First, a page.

Inoculation is a method used to initiate your body’s natural ability to fight off foreign invaders. These foreign bodies include but are not limited to things like bacteria, viruses, germs or microbes. These entities can have deleterious effects on the human body. When someone receives a vaccine, a chain of events is initiated that allows the body to create a defense mechanism to fight off a specific pathogen. This is known as the body’s adaptive or specific immunity (Anie, 2018) and, to get very specific, vaccination is the primary form of artificially induced active immunity (Martini, Ober, Nath, Bartholomew, & Petti, 2015).
This means that the pathogen was intentionally introduced into the body to illicit the immune system to act against it. Vaccines contain components that resemble or are versions of a pathogen. An inactivated vaccine contains killed copies of a pathogen, while attenuated or live vaccines usually contain weakened versions of live microbes. Sometimes an adjuvant is used in combination with a vaccine which increases the response of the immune system to the vaccine (Martini et al., 2015). The Flu shot is something that millions of people get every year to prevent them from catching Influenza.
The flu vaccination contains dead influenza virus pieces, and these pieces could be considered antigens. When these antigens enter the body they cause the immune system to activate. The immune system contains cells that have specifically matured to communicate information about defense against foreign bodies. Two of the primary immune cells are B cells (bursa-derived cells) and T cells (Thymus cells) (Martini et al., 2015). B cells are involved with the production of antibodies, and this is known as humoral immunity (Martini et al., 2015).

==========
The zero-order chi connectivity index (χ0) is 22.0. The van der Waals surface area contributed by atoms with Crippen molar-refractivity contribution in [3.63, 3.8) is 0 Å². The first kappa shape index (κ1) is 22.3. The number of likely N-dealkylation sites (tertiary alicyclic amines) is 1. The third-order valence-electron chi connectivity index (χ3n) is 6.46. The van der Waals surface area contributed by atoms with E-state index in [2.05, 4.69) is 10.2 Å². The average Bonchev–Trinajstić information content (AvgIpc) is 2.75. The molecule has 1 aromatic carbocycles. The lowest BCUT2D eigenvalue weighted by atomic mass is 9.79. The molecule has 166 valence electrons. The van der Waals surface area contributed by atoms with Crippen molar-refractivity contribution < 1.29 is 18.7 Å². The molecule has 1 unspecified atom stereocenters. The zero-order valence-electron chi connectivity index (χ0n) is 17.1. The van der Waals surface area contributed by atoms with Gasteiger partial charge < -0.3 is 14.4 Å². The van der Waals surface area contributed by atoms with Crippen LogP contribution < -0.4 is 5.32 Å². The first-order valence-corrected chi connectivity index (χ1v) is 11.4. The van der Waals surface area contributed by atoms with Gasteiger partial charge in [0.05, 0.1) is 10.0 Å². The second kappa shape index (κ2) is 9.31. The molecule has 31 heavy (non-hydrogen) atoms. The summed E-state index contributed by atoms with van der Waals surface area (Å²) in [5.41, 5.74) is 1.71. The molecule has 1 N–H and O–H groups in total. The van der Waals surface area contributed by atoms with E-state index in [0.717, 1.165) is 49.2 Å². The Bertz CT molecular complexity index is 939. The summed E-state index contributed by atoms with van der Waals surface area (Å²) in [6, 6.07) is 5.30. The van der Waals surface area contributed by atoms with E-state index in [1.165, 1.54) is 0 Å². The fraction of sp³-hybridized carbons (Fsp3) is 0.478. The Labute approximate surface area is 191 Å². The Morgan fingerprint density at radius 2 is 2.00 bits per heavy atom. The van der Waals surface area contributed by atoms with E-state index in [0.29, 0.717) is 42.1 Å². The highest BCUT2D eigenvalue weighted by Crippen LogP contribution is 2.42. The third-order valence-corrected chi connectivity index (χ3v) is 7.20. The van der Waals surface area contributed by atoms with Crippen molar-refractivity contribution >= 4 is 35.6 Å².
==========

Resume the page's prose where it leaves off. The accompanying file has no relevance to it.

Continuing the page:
T cells are the specific immune cells that are responsible for cell-mediated immunity which is the type of immunity that utilizes cells other than antibodies to fight antigens (Martini et al., 2015). The immune system creates specific proteins, known as antibodies or immunoglobulins, to act against the introduced pathogen based on the information the body gets from the dead flu pieces (Martini et al.
, 2015). Whenever the flu virus enters the body again, our immune system recognizes the genetic material and produces and sends out the antibodies it previously learned to make. This is a phenomenon known as specificity which means the body sends out specific antibodies against specific pathogens (Martini et al., 2015).